Inarticulate Jann Wenner Dislikes Inarticulate Blacks and Women



Jann Wenner, co-founder and former editor of Rolling Stone, co-founder of the Rock & Roll Hall of Fame in Cleveland, and one of the pillars of the pop culture criticism business, has succeeded in sabotaging his new book, The Masters, before it has even been widely reviewed. Wrecking the sales of one’s own book borders on a talent to be marveled at. Wenner, as I suppose the entire country knows now, was being interviewed by New York Times magazine columnist David Marchese about the book, a collection of interviews with some of the leading rock musicians of the twentieth century, when asked why the book included no women or people of color among its subjects. Wenner said that his book was “intuitive,” which I suppose meant that it was not meant to be comprehensive but personal. Fair enough. But he went on to say, “It’s not that they’re inarticulate, although, go have a deep conversation with Grace Slick or Janis Joplin. Please, be my guest. You know, Joni [Mitchell] was not a philosopher of rock ‘n’ roll. She didn’t, in my mind, meet that test.”

About Blacks, Wenner said, “Of Black artists—you know, Stevie Wonder, genius, right? I suppose when you use a word as broad as ‘masters,’ the fault is using that word. Maybe Marvin Gaye, or Curtis Mayfield? I mean, they just didn’t articulate at that level.”

These comments got him fired from the board of directors of the Rock & Roll Hall of Fame Foundation. And they made his book toxic because he became toxic, not because his book focused exclusively on White male performers but because he did not think women or Blacks were worth taking seriously as creative artists. He saw them as inferior. In Wenner’s case, some may feel there is no accounting for taste, but there is also no accounting for the absence of good sense in publicly admitting his bias. Still, one must give him kudos for his fumbling honesty.

At the conservative blog site Hot Air, Karen Townsend writes, “The fact that he only included white rock and rollers is controversial in today’s world. If the book only included black performers, I’ll bet the reaction would have been different. He wouldn’t have been asked about only including black performers.” This seems a bit of an overstatement or a kind of false equivalence. (Interestingly, she does not pose the hypothetical of if the book were composed only of interviews with women performers. Townsend is preoccupied with the race issue rather than the gender issue, which I guess says something interesting about her thinking.)

If Wenner had done an all-Black book about the masters of rock and roll, its justification would have become part of the selling point for the book. In other words, the main thing that Wenner himself would have been talking about in interviews about the book is why he did the book in that way and what purpose it served to do so. Such an approach would have been a book begging for a fight or daring anyone to fight it. The book would have been a cause, not a sort of indulgence, as the actual book, in part, is.

But for Townsend, this whole thing is largely a free speech matter. Implicit in her piece is that Wenner has the right to do a book of interviews about rock and roll in any way he likes, without having to be challenged about its lack of so-called diversity, about whether it meets the approval of the current sociological trend-setters or gatekeepers. On that point, she is probably right, although there have always been sociological trend-setters and gatekeepers of one sort or another in the culture business. Wenner would have fewer problems with the diversity crowd if he had said that, as a White man, he felt qualified only to have interviews with White men, with whom he could communicate better; that he was not qualified to interview women and Blacks because, as a White man, he could not bring out their best in an interview. I personally would have found such a confession disconcerting, but it probably would have been acceptable to the many who are throwing him under the bus now because it would have an element of self-abasement. Instead, he wanted to imply that rock was a superior White man’s music, something requiring a philosophy no less, and what we are experiencing now is something like the passing of the great race and great gender as rock music. It is that version of rock which, he laments, is dead. “It’s not coming back. It’ll end up like jazz.” No worse fate can befall a form of popular music than to end up like jazz! Even jazz did not want to end up as jazz did! Holy Moses, it is not racism that is insulting in Wenner’s view but the sheer stale romanticism of it, bemoaning the twilight of an era. What is worse than Wenner being a racist or a sexist is that he is such an insufferable snob.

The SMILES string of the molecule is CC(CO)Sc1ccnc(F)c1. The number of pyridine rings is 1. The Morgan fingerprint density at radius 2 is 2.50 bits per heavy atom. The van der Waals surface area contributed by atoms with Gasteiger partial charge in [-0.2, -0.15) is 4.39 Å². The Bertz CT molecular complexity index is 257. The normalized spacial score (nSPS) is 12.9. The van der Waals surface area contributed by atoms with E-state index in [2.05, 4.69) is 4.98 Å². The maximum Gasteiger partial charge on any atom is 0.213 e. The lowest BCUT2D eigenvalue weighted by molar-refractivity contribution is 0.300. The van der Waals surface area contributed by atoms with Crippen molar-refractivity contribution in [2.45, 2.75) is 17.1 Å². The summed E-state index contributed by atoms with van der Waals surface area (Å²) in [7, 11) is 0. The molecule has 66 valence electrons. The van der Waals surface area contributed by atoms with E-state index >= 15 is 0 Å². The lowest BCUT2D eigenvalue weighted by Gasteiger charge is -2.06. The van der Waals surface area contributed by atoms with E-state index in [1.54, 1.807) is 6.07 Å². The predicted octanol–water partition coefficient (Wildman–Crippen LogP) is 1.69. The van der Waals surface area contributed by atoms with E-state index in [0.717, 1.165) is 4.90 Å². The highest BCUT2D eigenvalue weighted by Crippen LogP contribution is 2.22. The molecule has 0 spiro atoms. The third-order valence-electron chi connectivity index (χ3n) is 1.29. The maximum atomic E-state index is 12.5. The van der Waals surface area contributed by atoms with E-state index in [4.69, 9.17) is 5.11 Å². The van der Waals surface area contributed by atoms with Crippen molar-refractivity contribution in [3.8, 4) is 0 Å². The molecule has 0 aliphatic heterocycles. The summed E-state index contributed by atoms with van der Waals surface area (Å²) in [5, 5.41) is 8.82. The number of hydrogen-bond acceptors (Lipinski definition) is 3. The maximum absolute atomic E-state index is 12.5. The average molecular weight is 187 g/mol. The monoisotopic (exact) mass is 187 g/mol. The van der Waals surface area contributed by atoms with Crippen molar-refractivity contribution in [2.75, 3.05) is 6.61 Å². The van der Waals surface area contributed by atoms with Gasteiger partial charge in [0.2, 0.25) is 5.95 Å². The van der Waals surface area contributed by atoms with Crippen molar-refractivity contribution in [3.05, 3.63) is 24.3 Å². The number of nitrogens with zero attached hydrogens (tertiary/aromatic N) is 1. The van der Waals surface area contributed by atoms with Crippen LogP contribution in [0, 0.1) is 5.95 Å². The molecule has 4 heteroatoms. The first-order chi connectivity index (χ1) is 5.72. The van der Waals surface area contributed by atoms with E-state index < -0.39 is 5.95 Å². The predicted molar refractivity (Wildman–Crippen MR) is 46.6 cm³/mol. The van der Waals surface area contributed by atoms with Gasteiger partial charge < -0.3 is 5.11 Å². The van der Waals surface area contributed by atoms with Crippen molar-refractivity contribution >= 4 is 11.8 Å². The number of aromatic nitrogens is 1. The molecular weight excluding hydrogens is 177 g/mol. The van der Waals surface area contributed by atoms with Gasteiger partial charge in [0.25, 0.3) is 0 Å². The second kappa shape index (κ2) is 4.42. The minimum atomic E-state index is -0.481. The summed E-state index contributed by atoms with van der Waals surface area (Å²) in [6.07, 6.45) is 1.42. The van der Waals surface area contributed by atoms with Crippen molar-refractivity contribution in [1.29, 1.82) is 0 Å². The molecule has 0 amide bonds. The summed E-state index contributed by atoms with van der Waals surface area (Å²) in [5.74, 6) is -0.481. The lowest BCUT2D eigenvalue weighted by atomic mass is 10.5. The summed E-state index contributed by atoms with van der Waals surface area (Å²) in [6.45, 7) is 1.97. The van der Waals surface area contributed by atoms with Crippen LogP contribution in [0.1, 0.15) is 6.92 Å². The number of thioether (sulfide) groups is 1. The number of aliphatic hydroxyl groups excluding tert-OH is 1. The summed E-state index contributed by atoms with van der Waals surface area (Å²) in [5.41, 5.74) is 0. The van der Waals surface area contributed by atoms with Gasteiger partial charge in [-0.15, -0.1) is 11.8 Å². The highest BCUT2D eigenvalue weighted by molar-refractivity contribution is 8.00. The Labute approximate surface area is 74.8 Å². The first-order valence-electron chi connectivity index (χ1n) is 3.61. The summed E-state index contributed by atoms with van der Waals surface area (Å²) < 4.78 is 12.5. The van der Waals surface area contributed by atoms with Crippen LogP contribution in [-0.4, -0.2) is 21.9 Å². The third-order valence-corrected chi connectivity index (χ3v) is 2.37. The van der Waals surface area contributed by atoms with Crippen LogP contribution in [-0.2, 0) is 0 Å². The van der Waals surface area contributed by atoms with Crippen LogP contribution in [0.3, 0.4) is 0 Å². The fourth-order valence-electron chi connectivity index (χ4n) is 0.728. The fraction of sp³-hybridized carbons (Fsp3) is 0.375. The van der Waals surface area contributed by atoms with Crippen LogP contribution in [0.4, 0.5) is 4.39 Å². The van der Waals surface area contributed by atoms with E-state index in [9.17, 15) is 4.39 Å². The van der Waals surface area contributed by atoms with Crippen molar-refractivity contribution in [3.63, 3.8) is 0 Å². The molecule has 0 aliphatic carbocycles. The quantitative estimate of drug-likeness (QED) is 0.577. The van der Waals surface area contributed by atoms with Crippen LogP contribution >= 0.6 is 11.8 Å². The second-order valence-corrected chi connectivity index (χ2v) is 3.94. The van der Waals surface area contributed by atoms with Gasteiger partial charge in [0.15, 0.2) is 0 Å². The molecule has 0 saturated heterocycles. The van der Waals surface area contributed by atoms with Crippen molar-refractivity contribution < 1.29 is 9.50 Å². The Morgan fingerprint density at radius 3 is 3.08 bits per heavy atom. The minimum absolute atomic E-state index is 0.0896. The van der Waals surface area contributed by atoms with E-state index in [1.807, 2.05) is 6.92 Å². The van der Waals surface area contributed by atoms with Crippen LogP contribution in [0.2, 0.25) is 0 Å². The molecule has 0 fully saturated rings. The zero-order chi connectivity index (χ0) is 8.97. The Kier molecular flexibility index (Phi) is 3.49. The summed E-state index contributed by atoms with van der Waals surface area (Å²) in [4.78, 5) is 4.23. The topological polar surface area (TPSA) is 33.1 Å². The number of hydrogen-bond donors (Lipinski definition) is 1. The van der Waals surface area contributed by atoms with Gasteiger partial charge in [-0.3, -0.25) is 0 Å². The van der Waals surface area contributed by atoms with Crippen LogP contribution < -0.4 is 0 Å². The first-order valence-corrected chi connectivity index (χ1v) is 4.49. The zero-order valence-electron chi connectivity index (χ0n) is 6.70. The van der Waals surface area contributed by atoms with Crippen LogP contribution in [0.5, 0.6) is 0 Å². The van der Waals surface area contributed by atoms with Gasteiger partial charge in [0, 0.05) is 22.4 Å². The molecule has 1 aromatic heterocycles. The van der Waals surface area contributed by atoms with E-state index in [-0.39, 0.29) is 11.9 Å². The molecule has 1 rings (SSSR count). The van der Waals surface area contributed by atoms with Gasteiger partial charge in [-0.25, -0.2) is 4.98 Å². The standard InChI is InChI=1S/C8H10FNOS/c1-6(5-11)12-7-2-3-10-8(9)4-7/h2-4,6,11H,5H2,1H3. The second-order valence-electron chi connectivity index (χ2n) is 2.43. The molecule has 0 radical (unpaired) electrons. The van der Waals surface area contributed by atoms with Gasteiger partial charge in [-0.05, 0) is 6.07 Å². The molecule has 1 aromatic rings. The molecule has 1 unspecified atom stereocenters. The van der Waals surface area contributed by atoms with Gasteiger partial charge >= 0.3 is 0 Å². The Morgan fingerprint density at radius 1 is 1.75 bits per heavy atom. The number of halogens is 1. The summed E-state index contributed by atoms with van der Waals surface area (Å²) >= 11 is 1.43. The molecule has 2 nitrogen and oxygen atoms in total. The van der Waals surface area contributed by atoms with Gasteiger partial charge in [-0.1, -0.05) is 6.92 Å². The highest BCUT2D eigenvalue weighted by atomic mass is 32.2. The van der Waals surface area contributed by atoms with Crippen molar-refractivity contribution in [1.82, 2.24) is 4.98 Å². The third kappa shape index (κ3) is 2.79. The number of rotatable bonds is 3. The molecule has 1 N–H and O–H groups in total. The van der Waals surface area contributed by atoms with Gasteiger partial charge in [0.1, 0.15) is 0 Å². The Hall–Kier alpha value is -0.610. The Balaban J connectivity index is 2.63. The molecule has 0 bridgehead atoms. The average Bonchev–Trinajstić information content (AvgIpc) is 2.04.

Black critic Gene Seymour hit the matter a bit more squarely when he wrote: “Maybe it’s the impulse to set agendas from the insular tastes that’s really on its way out and not the music or the musicians or their legacies that are declining. In short, it’s the masses that are changing because there is no easily definable consensus about anything in a social media universe. Wenner, I would have thought, is smart enough to know that.”

Alas, it is not the music that is the relic but Wenner himself.

Finally, what I find amusing in this little dustup is that Wenner’s publisher, Little, Brown and Company, in a desperate effort to prevent the book from being remaindered this week, issued an apology on his behalf (supposedly he wrote it) which says, in part, “I totally understand the inflammatory nature of badly chosen words and deeply apologize and accept the consequences.”

“Poorly chosen words” sounds to me as if he is apologizing for having been, dare I say it, inarticulate. My goodness, I thought that was something only we Negroes (and women) suffered from. An inarticulate White man, who would have thought it!